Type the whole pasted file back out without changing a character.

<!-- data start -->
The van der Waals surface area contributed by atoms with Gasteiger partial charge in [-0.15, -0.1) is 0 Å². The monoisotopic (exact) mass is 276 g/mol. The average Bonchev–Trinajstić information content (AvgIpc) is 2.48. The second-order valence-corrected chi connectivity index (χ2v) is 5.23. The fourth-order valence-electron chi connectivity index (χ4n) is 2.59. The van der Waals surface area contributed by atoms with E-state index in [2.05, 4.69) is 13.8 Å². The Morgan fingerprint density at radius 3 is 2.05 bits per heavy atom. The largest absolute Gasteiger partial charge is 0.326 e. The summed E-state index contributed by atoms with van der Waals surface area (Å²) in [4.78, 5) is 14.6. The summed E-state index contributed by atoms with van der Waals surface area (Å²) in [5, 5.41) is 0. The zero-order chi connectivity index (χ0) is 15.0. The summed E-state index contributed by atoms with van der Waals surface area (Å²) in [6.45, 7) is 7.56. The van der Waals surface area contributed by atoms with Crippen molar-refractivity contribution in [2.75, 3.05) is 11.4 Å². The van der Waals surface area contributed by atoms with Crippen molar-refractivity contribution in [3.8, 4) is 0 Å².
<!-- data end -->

The van der Waals surface area contributed by atoms with Gasteiger partial charge in [-0.15, -0.1) is 0 Å². The monoisotopic (exact) mass is 276 g/mol. The average Bonchev–Trinajstić information content (AvgIpc) is 2.48. The second-order valence-corrected chi connectivity index (χ2v) is 5.23. The fourth-order valence-electron chi connectivity index (χ4n) is 2.59. The van der Waals surface area contributed by atoms with E-state index in [2.05, 4.69) is 13.8 Å². The Morgan fingerprint density at radius 3 is 2.05 bits per heavy atom. The largest absolute Gasteiger partial charge is 0.326 e. The summed E-state index contributed by atoms with van der Waals surface area (Å²) in [4.78, 5) is 14.6. The summed E-state index contributed by atoms with van der Waals surface area (Å²) in [5, 5.41) is 0. The zero-order chi connectivity index (χ0) is 15.0. The summed E-state index contributed by atoms with van der Waals surface area (Å²) in [6.45, 7) is 7.56. The van der Waals surface area contributed by atoms with Crippen molar-refractivity contribution in [2.75, 3.05) is 11.4 Å². The van der Waals surface area contributed by atoms with Crippen molar-refractivity contribution in [3.8, 4) is 0 Å².